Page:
But even the cloud is undergoing rapid change. Many developers are now suggesting that there are some key trends to look for in the cloud market in 2019, such as:

1. Multicloud; AWS, Google, and Microsoft are the cloud giants and all have their strengths, but many companies are now exploring how to reduce their reliance on a single cloud supplier – for security, resilience, and to gain advantages from the strengths of each one.

2. Migration; it will be more common to migrate across different clouds to take advantage of deals or strengths from specific suppliers. New tools will make this much easier.

3. Governance; many companies still have fairly weak rules governing their cloud use and this will get stronger in 2019.

These are interesting points and worth noting. It has never been a good strategy to get locked into a single IT supplier and now we are seeing the same caution with cloud suppliers. 2019 will not only be a year of opportunity for various platforms, it will be a year where we start auditing how these platforms are being used.

IBA Hosts Rocket.Build Local Hackathon

From January 24 to January 25, IBA Group hosted the Rocket.Build Local 2019 – Minsk, Belarus hackathon. For the first time, the annual event took place at the IBA Group’s High-Tech Park campus. Rocket.Build is a Rocket Software’s annual hackathon. This event brings together engineers and programmers from around the world to work in teams to develop new products that help Rocket customers solve their business and technology challenges.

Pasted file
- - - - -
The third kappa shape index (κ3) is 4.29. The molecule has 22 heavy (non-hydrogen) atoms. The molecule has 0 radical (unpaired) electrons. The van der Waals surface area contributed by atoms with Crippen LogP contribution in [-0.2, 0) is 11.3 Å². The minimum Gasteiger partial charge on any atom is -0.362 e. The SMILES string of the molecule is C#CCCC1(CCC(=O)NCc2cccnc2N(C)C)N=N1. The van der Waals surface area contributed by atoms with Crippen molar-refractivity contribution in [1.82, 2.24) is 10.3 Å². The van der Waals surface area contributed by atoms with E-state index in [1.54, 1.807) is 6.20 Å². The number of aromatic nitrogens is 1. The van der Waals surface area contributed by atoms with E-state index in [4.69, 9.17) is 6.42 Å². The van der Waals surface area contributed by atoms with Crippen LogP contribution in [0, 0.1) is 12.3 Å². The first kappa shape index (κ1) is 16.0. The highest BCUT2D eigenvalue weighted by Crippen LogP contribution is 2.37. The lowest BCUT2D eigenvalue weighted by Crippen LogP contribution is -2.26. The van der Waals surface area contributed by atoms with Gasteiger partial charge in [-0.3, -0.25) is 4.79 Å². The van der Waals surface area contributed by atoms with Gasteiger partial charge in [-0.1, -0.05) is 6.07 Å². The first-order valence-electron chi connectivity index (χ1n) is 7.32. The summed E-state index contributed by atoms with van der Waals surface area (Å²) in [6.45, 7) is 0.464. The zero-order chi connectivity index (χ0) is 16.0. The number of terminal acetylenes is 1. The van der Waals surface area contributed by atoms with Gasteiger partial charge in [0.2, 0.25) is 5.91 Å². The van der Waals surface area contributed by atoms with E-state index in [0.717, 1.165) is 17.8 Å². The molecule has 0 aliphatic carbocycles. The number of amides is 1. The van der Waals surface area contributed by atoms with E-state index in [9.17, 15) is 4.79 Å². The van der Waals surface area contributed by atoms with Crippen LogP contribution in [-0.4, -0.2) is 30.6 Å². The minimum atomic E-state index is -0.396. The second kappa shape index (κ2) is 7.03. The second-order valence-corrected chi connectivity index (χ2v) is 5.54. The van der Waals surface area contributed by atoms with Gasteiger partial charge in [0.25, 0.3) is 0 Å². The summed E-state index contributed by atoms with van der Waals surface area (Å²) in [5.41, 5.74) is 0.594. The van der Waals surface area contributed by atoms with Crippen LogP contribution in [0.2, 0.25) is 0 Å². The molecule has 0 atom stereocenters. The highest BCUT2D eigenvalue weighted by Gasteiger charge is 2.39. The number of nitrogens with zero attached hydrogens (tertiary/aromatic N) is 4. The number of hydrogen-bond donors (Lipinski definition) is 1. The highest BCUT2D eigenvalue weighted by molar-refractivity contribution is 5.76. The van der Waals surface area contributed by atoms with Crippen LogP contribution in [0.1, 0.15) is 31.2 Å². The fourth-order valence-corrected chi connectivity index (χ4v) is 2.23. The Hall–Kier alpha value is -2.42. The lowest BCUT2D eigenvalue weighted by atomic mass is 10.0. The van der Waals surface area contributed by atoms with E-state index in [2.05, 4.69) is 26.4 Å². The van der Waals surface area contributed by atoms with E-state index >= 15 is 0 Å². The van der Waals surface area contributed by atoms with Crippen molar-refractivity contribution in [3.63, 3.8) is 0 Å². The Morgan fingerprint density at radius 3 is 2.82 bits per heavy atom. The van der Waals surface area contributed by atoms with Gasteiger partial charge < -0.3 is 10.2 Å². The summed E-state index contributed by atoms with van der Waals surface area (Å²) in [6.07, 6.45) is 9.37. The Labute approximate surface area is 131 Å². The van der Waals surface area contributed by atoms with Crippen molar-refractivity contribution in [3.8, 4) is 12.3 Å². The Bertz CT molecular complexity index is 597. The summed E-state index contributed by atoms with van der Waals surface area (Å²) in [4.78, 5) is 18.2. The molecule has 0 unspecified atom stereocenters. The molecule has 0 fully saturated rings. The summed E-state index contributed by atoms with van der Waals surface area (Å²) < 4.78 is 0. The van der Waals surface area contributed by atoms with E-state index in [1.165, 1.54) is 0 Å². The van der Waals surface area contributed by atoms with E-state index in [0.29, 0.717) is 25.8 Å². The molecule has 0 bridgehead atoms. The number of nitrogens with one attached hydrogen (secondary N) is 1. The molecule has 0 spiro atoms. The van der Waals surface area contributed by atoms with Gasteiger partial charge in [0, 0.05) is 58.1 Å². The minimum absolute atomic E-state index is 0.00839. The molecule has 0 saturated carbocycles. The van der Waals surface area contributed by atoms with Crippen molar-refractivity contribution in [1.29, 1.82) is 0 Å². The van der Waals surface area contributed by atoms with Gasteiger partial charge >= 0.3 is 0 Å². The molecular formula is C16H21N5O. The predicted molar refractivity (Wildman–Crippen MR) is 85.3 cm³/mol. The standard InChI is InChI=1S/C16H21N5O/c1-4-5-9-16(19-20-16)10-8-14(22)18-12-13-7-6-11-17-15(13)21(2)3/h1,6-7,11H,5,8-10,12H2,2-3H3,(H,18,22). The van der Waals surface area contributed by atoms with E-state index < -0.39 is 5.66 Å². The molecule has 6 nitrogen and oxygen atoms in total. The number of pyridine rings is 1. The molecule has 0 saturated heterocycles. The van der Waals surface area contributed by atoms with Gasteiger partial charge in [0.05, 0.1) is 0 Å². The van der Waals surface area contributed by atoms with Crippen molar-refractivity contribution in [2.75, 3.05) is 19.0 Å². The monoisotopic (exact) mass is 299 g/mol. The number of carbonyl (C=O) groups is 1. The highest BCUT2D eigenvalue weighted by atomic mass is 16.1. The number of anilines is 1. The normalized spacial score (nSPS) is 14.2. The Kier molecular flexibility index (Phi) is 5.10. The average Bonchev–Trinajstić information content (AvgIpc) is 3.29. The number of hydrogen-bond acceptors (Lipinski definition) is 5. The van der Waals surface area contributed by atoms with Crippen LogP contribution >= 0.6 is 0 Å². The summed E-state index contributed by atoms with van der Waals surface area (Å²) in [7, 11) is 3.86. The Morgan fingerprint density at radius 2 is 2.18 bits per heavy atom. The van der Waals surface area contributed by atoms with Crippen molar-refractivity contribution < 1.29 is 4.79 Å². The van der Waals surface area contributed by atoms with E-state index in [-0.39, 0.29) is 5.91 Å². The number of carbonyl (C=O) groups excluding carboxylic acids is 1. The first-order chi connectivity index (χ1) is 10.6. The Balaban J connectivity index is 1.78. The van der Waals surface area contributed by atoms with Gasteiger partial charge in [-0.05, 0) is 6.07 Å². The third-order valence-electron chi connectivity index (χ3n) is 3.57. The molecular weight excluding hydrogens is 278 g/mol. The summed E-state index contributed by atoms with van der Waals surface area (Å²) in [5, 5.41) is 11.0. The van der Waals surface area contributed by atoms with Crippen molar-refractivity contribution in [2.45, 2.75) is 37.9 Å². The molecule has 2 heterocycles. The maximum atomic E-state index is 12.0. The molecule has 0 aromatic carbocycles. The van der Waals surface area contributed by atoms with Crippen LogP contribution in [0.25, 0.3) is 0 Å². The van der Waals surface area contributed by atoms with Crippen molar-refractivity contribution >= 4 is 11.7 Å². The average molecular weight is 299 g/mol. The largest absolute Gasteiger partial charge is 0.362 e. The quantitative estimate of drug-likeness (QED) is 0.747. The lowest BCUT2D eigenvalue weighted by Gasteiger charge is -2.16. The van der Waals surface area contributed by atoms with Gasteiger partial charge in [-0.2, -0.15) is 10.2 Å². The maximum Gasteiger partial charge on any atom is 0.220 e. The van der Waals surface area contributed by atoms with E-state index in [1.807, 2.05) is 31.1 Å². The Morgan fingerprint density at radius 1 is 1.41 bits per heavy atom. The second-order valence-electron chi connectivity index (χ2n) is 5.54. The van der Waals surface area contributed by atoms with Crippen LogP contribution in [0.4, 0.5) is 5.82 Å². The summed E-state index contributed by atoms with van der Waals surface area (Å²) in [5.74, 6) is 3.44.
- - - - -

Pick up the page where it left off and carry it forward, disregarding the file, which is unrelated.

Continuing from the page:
IBA has been cooperating with Rocket Software since 2016, the primary area of cooperation being mainframe products. Rocket develops products in diverse fields, including analytics, networks, data, storage, and enterprise software. The firm’s products are designed to run on mainframes, Linux/Unix/Windows, IBM i, cloud, and hybrid/virtualized systems.

IBA Group specialists who are involved in Rocket Software projects took part in the hackathon. All 90 participants were divided into teams, each team consisting of two to four members. The teams came up with 26 various ideas to solve production issues.

Having finished working on projects, the participants presented their ideas to the customer. In a strictly limited three-minute presentation, the teams had to convey the value of the proposed solution to the audience and the customer, and to demonstrate its functionality.